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Isaac Azimov’s 1964 Predictions about 2014...Now, how cool is that ?!?!?

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posted on Jan, 2 2014 @ 12:31 PM
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The rate that Asimov was writing and the field he was writing in will give him great odds to get a few things right in the remaining Phanerozoic aeon.

2014 was only a small step into the Asimov universe. He left us a galaxy of predictions and these kind of Asimov prediction threads might pop up for centuries to come, provided ATS has that long a lifespan. Giving him the potential to become the next Nostradamus without the vagueness.


Here is a interesting early interview with our fresh hairy prophet, talking about the predicting process ending with a projection 500 years from then.





posted on Jan, 2 2014 @ 01:10 PM
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reply to post by D.Wolf
 


Fascinating link, lets just hope that is first fear about a future world (around the 22 min mark) doesn't come to pass.



posted on Jan, 2 2014 @ 03:41 PM
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reply to post by D.Wolf
 


Cool interview. Thanks for the link !

Scary that both of his visions of the future have a smaller population ratio. Great Mind !!



posted on Jan, 2 2014 @ 03:41 PM
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reply to post by SonoftheSun
 


I see adjensen and Junkheap probably nailed Futurama as the world fair 2014...


In all seriousness I find it fascinating that individuals can have such foresight and expectation about the future.....

Who are the visionaries of today I wonder....?

Cheers

PDUK



posted on Jan, 2 2014 @ 06:19 PM
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It would be tedious to go through the original article and judge everything Asimov said, but this Buzzfed article has a built in bias. It says, "This is where he got it right." If you just read Buzzfeed, it sounds like he's batting 100%. But read the original article, which appears to have been sponsored by General Electric, to get a sense of what he got wrong as well as the lifting of context of what he really did say. Here's an example:


One thought that occurs to me is that men will continue to withdraw from nature in order to create an environment that will suit them better. By 2014, electroluminescent panels will be in common use. Ceilings and walls will glow softly, and in a variety of colors that will change at the touch of a push button.

Windows need be no more than an archaic touch, and even when present will be polarized to block out the harsh sunlight. The degree of opacity of the glass may even be made to alter automatically in accordance with the intensity of the light falling upon it.


This is shown as a “win” in the post. Sorry, but by and large what Asimov said has not happened. In the same vein he also said this:


There is an underground house at the fair which is a sign of the future. if its windows are not polarized, they can nevertheless alter the "scenery" by changes in lighting. Suburban houses underground, with easily controlled temperature, free from the vicissitudes of weather, with air cleaned and light controlled, should be fairly common.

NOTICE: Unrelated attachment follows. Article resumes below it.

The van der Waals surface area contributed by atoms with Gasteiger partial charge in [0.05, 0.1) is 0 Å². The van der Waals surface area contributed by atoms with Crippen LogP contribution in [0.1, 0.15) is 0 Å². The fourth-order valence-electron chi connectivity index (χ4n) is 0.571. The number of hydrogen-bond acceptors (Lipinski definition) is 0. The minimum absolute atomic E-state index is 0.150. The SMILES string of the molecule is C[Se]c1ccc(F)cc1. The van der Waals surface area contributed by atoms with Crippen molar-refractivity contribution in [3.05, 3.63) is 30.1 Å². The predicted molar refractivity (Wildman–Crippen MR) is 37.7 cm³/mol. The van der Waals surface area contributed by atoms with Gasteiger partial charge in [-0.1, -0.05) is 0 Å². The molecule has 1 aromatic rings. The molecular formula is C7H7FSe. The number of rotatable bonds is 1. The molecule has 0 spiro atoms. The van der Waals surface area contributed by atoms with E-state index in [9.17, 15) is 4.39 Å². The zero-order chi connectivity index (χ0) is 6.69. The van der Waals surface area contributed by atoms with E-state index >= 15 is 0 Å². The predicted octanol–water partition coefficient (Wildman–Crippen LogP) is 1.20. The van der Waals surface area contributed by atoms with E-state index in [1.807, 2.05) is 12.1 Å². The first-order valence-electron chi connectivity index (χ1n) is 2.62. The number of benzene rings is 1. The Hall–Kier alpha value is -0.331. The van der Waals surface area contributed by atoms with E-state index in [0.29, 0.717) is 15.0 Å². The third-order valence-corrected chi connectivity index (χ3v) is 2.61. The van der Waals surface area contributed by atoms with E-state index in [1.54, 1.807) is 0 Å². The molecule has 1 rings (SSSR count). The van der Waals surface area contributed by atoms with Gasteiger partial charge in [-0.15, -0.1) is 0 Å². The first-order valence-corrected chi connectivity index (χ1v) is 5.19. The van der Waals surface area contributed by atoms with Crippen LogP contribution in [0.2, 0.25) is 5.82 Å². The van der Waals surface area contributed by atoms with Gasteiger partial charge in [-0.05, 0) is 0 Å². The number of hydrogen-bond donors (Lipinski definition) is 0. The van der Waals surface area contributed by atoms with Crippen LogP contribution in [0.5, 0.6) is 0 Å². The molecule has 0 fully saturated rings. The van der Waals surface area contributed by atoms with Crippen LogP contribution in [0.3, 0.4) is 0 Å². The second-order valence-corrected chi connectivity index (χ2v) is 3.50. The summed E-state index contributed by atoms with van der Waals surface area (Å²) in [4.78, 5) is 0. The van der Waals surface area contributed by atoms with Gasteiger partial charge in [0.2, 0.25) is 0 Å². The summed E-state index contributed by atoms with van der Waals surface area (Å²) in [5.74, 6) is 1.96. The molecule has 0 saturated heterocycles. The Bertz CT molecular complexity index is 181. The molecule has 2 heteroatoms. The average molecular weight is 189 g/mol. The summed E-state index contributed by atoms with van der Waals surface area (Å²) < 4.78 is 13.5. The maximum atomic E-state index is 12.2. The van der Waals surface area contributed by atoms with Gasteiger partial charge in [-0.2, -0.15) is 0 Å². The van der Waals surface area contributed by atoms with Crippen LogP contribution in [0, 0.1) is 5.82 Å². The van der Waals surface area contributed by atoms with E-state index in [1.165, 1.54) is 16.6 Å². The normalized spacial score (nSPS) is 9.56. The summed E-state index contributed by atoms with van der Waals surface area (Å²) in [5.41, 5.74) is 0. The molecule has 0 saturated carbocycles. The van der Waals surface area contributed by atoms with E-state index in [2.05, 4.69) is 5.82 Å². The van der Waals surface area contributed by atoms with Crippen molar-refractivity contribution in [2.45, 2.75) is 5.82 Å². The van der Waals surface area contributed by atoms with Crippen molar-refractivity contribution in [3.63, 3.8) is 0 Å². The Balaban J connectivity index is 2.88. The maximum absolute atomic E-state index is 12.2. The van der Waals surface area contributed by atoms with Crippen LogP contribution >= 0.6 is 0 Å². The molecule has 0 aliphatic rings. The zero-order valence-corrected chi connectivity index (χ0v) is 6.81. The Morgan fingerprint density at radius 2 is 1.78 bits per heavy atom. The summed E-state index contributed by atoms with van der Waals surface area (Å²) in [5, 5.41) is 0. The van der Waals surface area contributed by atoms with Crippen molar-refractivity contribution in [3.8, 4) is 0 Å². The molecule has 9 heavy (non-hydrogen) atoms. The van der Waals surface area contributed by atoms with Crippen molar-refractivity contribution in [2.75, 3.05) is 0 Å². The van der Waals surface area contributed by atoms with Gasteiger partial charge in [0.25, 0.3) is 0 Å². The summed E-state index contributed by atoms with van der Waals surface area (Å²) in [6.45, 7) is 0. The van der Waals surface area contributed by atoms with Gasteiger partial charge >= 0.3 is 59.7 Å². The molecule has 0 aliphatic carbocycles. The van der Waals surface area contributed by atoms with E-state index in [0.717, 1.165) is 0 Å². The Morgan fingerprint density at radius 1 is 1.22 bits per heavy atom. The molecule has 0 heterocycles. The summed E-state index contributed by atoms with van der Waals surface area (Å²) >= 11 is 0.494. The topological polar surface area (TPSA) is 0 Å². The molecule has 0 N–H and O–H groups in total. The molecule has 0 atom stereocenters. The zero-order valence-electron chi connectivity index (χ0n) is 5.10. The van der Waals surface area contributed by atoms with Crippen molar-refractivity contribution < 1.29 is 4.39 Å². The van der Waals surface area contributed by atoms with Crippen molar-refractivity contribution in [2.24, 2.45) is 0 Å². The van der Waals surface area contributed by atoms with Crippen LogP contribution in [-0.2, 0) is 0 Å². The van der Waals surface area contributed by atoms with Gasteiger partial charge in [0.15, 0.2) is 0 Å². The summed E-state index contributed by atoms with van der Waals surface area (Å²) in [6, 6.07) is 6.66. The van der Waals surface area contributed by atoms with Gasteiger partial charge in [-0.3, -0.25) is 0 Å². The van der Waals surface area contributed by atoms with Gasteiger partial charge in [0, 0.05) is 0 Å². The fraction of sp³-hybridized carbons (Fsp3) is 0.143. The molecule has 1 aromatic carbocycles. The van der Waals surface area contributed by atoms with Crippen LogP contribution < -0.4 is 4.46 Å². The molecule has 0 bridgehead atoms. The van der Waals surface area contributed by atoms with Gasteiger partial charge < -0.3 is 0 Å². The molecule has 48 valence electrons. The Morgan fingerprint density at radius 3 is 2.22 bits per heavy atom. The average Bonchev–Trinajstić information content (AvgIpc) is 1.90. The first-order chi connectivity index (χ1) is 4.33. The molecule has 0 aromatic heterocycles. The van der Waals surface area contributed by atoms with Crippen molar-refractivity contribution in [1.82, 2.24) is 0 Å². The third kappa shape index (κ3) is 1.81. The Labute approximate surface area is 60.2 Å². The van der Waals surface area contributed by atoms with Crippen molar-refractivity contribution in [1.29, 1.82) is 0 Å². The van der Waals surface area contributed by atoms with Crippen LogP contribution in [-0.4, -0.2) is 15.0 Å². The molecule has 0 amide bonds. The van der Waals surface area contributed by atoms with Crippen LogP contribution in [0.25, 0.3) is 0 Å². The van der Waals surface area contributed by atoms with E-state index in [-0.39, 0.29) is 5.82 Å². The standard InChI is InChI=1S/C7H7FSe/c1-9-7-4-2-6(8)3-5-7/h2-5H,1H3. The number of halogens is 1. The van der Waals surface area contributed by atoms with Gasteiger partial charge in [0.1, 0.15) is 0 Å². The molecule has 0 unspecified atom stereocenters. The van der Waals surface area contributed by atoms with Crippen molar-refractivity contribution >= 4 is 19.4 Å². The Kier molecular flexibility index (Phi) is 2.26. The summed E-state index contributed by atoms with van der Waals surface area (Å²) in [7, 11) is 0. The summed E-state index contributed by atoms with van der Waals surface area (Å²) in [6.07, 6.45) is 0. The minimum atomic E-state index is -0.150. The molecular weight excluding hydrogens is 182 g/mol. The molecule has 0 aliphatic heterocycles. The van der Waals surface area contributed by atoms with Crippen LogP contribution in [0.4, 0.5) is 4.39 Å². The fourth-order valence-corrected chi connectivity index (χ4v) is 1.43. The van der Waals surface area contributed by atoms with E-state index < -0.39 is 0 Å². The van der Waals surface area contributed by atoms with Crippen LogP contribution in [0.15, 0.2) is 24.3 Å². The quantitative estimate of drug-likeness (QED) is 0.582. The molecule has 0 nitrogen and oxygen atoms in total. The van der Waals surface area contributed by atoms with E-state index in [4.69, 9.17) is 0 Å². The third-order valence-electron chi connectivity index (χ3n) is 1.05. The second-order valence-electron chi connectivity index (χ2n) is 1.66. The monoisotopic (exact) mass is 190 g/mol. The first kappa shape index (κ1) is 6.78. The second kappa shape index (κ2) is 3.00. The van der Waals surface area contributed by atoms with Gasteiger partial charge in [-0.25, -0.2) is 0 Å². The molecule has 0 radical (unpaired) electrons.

Seriously? Bzzt. Another failure. He also said not only that appliances would have no electric cords (By and large they do), but also that they would be powered by "radioisotope" batteries, i.e.: Atomic power. This was actually counted as a "win," because someone found some appliances without cords. But in context, it is completely off-base. He guessed solar power farms correctly, but combined it with fusion power and vast solar arrays in space, neither of which have happened.

To Asimov moon colonies were a given by 2014 as well as underwater cities. He nailed laser beam communications, but suggested the lasers would be encased in plastic pipes. His cars traveled on compressed air leaving bridges obsolete, though said vehicles had robot brains, which is nearing the truth. He had moving sidewalks, too, but we've had those since the sixties and they are common in airports today. Down the city streets? Not so much. And there's no doubt he nailed the population issues.

But the point here is that though Asimov deserved his genius label, his prognostications about the future weren't much better than 50/50 and doused with a sense of optimism, at least about technology, that has not proven true. Many of the things he "predicted" actually existed already in 1964, as has been pointed out earlier. Buzzfeed gives a false impression here that isn't realistic either by ignoring his misses and taking his sentences out of context to make them appear better than they actually were, and in that sense I think it does Asimov a disservice.



edit on 1/2/2014 by schuyler because: (no reason given)



posted on Jan, 2 2014 @ 06:41 PM
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My Multivac protested my calling him bulby.



I'm scared now...
edit on 2/1/14 by D.Wolf because: Multivac protest resulting in multiple posts.



posted on Jan, 2 2014 @ 06:41 PM
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SonoftheSun
reply to post by D.Wolf
 


Cool interview. Thanks for the link !

Scary that both of his visions of the future have a smaller population ratio. Great Mind !!


If you read (or listen) between the lines, Asimov's smaller population ratio is one of the goals that needs to be met if humanity wants to end up in the second vision. (One cannot carefully husband resources otherwise.) He doesn't go into detail about the catastrophe that will turn New York into the most magnificent ruin in the history of the human race, but I guess it has to do with fighting over resources that are not carefully looked after and getting scarcer by the day.

I think Asimov only picked the black and white spectrum of the vision though. There are lots of grey scales between a total loss and an happyjoyjoy utopia. If not, we are doomed for we're long past the 2k death line and nowhere near solving the problems that were visual on the horizon in the mid 70's.

Luckily it's science fiction and the science of the 70's has progressed into the science off the 10's, leaving the fiction run more and more out of phase with reality. You can see this in most of the classic sf, predicting massive bulby computers (Asimov's mainframe computers called Multivac.) using magnetic coils and punched paper tape.
Another distinctive characteristic is that most characters smoke like chimneys, even aliens.

Scary? No. Strangely attractive? You betcha.



posted on Jan, 3 2014 @ 02:48 AM
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There is an entire TV series dedicated to the predictions of science fiction writers, it's called 'prophets of science fiction' .